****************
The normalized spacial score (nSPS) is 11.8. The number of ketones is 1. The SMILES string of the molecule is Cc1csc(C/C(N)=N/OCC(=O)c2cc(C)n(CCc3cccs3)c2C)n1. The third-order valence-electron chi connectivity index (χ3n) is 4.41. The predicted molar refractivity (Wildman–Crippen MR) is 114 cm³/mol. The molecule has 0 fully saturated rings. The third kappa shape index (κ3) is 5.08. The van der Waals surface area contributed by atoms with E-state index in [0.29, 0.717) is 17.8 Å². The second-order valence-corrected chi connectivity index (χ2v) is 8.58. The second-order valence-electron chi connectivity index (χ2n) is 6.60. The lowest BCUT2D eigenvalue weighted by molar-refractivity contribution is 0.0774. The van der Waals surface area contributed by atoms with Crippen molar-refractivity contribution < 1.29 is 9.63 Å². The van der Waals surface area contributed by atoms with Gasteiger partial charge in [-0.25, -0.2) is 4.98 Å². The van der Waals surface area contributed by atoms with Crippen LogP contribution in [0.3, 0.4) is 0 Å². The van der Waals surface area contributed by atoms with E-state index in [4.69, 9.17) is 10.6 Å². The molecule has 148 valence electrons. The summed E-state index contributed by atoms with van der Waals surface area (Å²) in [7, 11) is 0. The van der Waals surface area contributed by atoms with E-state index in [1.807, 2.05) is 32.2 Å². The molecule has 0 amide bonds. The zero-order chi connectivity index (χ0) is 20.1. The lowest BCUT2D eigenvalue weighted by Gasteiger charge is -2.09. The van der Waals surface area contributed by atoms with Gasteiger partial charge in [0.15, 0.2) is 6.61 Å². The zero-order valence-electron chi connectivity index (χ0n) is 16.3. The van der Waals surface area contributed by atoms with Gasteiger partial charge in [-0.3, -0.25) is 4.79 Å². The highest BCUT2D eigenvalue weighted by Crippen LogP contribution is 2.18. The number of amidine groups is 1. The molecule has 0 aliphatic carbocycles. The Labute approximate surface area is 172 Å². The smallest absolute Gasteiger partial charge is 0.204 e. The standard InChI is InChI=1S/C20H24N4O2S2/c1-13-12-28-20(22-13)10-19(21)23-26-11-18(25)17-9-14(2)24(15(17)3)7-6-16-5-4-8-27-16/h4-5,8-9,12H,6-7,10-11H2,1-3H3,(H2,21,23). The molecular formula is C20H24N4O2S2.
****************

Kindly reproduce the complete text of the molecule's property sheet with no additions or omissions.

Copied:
The normalized spacial score (nSPS) is 11.8. The number of ketones is 1. The SMILES string of the molecule is Cc1csc(C/C(N)=N/OCC(=O)c2cc(C)n(CCc3cccs3)c2C)n1. The third-order valence-electron chi connectivity index (χ3n) is 4.41. The predicted molar refractivity (Wildman–Crippen MR) is 114 cm³/mol. The molecule has 0 fully saturated rings. The third kappa shape index (κ3) is 5.08. The van der Waals surface area contributed by atoms with E-state index in [0.29, 0.717) is 17.8 Å². The second-order valence-corrected chi connectivity index (χ2v) is 8.58. The second-order valence-electron chi connectivity index (χ2n) is 6.60. The lowest BCUT2D eigenvalue weighted by molar-refractivity contribution is 0.0774. The van der Waals surface area contributed by atoms with Crippen molar-refractivity contribution < 1.29 is 9.63 Å². The van der Waals surface area contributed by atoms with Gasteiger partial charge in [-0.25, -0.2) is 4.98 Å². The van der Waals surface area contributed by atoms with Crippen LogP contribution in [0.3, 0.4) is 0 Å². The van der Waals surface area contributed by atoms with E-state index in [4.69, 9.17) is 10.6 Å². The molecule has 148 valence electrons. The summed E-state index contributed by atoms with van der Waals surface area (Å²) in [7, 11) is 0. The van der Waals surface area contributed by atoms with E-state index in [1.807, 2.05) is 32.2 Å². The molecule has 0 amide bonds. The zero-order chi connectivity index (χ0) is 20.1. The lowest BCUT2D eigenvalue weighted by Gasteiger charge is -2.09. The van der Waals surface area contributed by atoms with Gasteiger partial charge in [0.15, 0.2) is 6.61 Å². The zero-order valence-electron chi connectivity index (χ0n) is 16.3. The van der Waals surface area contributed by atoms with Gasteiger partial charge in [-0.3, -0.25) is 4.79 Å². The highest BCUT2D eigenvalue weighted by Crippen LogP contribution is 2.18. The number of amidine groups is 1. The molecule has 0 aliphatic carbocycles. The Labute approximate surface area is 172 Å². The smallest absolute Gasteiger partial charge is 0.204 e. The standard InChI is InChI=1S/C20H24N4O2S2/c1-13-12-28-20(22-13)10-19(21)23-26-11-18(25)17-9-14(2)24(15(17)3)7-6-16-5-4-8-27-16/h4-5,8-9,12H,6-7,10-11H2,1-3H3,(H2,21,23). The molecular formula is C20H24N4O2S2.